Friday , April 19 2024
Kalamandalam John performs the role of 'Pharaoh' in Kathakali-style physical theater.
Kalamandalam John performs the role of 'Pharaoh' in Kathakali-style physical theater. Photo by Jonathan Slaff.

Theater Review (NYC): Misha Shulman Flips the Story of Exodus, Kathakali-Style, in ‘Pharaoh’

Once in a while a show comes along that makes a critic like me feel that writing a typical review isn’t quite called for. Misha Shulman’s Pharaoh doesn’t demand we ask the typical questions. Was the writing crisp? Real? Poetic? The acting powerful? Touching? Did the sound and lighting help create the world of the writer’s imagination? Did the director impose judicious pacing? These just don’t apply, at least not in the usual ways.

Pharaoh is told through spoken word and stylized movement. It imagines from Pharaoh’s point of view the biblical story of the Hebrew slaves’ exodus from Egypt. But Shulman, the founder and director of the School for Creative Judaism, was inspired to create the show by experiencing a ritualistic play in Kerala, India that took 60 hours over 15 days to show the inner life of the Hindu villain Ravana. Shulman writes that the event “forever changed the way I see that 10-headed demon king…I lost something of my sense of time and space and sunk into a new experience.”

Misha Shulman voices all the parts in 'Pharaoh'
Misha Shulman voices all the parts. Photo by Jonathan Slaff

So, while Pharaoh takes less than an hour and a half – and dwells perhaps overlong on the boils – it doesn’t strive for pacing per se as it recounts the biblical 10 plagues and their ultimate results.

The “action” is split between Shulman’s narration, including voicing all the characters – Pharaoh, his wife and son, a stuttering Moses, and so on – and Dr. Kalamandalam John mime-dancing the action, dressed in a traditional costume of such extravagance it threatens to bowl over the two on-stage musicians when he twirls upstage in the majestic hoop-skirted outfit.

That said, the show’s most impressive aspect is the close coordination of John’s movements with the music and sound effects, produced by sitarist Galen Presson and tabla player and percussionist Tripp Dudley. That speaks well for Michael Posnick’s direction as well as the performers’ skills.

The conceit of Pharaoh’s addressing his story to his dead son, was was killed by the 10th plague, illuminates the pathos of the Egyptian ruler’s situation. Shulman voices this son, and other characters, as Pharaoh recounts what is from his perspective a tragedy, both personally and for his nation. Some of Shulman’s voices are in themselves rather hokey. But again, if one views the show more in the spirit of ritual than of the Western theatrical tradition, what’s important isn’t the creation of a dramatic world in which to lose ourselves through identification, but the spiritual symbolism that takes shape. For that, John’s ritualistic storytelling through Kathakali-style physical theater, magnified by that gigantic costume, is key.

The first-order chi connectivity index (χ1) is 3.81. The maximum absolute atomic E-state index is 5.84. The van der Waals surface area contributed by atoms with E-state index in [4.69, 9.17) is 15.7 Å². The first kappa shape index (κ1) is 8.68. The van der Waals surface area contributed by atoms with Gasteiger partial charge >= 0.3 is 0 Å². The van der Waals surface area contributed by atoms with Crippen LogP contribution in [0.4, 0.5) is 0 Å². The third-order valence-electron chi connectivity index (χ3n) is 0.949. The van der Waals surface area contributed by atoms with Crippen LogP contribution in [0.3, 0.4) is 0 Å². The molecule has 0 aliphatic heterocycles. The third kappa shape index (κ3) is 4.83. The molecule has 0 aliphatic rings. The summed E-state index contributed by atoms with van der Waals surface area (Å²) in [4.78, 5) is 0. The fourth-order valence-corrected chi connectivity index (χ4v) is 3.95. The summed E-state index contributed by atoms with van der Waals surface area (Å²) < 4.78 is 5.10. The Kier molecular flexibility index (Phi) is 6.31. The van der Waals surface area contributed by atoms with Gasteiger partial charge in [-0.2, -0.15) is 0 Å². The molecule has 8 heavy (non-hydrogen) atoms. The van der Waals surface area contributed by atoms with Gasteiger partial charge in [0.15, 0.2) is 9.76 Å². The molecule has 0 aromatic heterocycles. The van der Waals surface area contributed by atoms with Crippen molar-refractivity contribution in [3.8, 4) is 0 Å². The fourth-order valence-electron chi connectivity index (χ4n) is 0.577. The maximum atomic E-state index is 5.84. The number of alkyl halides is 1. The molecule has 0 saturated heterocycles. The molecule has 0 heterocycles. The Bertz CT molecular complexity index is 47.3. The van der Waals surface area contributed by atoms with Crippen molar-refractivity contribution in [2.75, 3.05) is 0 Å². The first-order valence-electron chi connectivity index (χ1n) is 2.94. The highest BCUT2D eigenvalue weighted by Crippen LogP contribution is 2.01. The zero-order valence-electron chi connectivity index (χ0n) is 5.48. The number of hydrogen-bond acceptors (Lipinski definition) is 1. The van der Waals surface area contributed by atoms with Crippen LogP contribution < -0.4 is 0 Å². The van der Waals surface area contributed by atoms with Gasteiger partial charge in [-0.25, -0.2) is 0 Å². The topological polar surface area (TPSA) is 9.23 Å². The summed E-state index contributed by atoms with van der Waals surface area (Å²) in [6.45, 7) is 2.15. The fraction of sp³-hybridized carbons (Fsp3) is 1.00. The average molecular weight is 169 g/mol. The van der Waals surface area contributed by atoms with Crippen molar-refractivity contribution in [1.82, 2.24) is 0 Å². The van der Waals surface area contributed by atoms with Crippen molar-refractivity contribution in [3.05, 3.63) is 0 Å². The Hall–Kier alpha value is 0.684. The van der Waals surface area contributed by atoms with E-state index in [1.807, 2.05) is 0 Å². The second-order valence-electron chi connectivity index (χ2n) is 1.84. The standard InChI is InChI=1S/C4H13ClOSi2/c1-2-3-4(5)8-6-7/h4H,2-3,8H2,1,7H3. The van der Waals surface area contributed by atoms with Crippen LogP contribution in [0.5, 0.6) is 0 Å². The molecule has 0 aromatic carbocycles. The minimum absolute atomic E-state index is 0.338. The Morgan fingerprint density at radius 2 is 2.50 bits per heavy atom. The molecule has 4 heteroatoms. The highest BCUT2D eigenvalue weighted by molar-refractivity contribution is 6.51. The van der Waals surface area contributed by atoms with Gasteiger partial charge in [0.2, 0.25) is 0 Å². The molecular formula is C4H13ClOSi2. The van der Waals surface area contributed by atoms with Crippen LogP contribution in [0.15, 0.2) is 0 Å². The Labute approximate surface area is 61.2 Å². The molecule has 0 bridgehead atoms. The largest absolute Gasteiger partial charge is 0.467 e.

Cross-cultural Imagination

No, there is no local Jewish community in Kerala that enacts a ritual like this every year a week before Passover. That’s from Shulman’s imagination. And that’s the point. What he deals in here is less “theater” than cross-cultural magic.

“They have felt the pain of their enemies,” he writes of his fictional Indian Jews after their Pharaoh-centric ritual. Such empathy isn’t part of the canonical story. By the same token, Shulman inserts into the biblical tale several references to post-biblical history, right up to the present day.

He calls out, however obliquely, the violent proselytizing conducted by the monotheistic religions Judaism spawned; the shabby corruption endemic to priestly authority as it comes to dominate particular cultures; and Israel’s occupation of Palestinian territories and the horrors of the current Israel-Hamas war.

Tripp Dudley (percussion) and Galen Passen (sitar) in 'Pharaoh.'
Tripp Dudley (percussion) and Galen Passen (sitar) in ‘Pharaoh.’ Photo by Jonathan Slaff

The performance I attended took place on Friday night, Shabbat. Before the show, Shulman, who is also a rabbi, lit the Shabbat candles and led the audience in the Sabbath prayers. While these rituals emanated a communal warmth, they also felt like pleas for relief from the overlapping nightmares we can’t seem to wake from today. As we watched the show, it wasn’t hard to feel for Pharaoh and the Egyptians as the plagues descended upon them, each announced by the sound of the shofar. How many are the plagues we are enduring today! The Book of Exodus even seems to prefigure some, notably those related to the climate. (Hail and fire, pestilence, locusts…)

And that’s my atypical review of this atypical show. Pharaoh is at Theater for the New City through March 31. Tickets are available online.

About Jon Sobel

Jon Sobel is Publisher and Executive Editor of Blogcritics as well as lead editor of the Culture & Society section. As a writer he contributes most often to Music, where he covers classical music (old and new) and other genres, and Culture, where he reviews NYC theater. Through Oren Hope Marketing and Copywriting at you can hire him to write or edit whatever marketing or journalistic materials your heart desires. Jon also writes the blog Park Odyssey at where he is on a mission to visit every park in New York City. He has also been a part-time working musician, including as lead singer, songwriter, and bass player for Whisperado.

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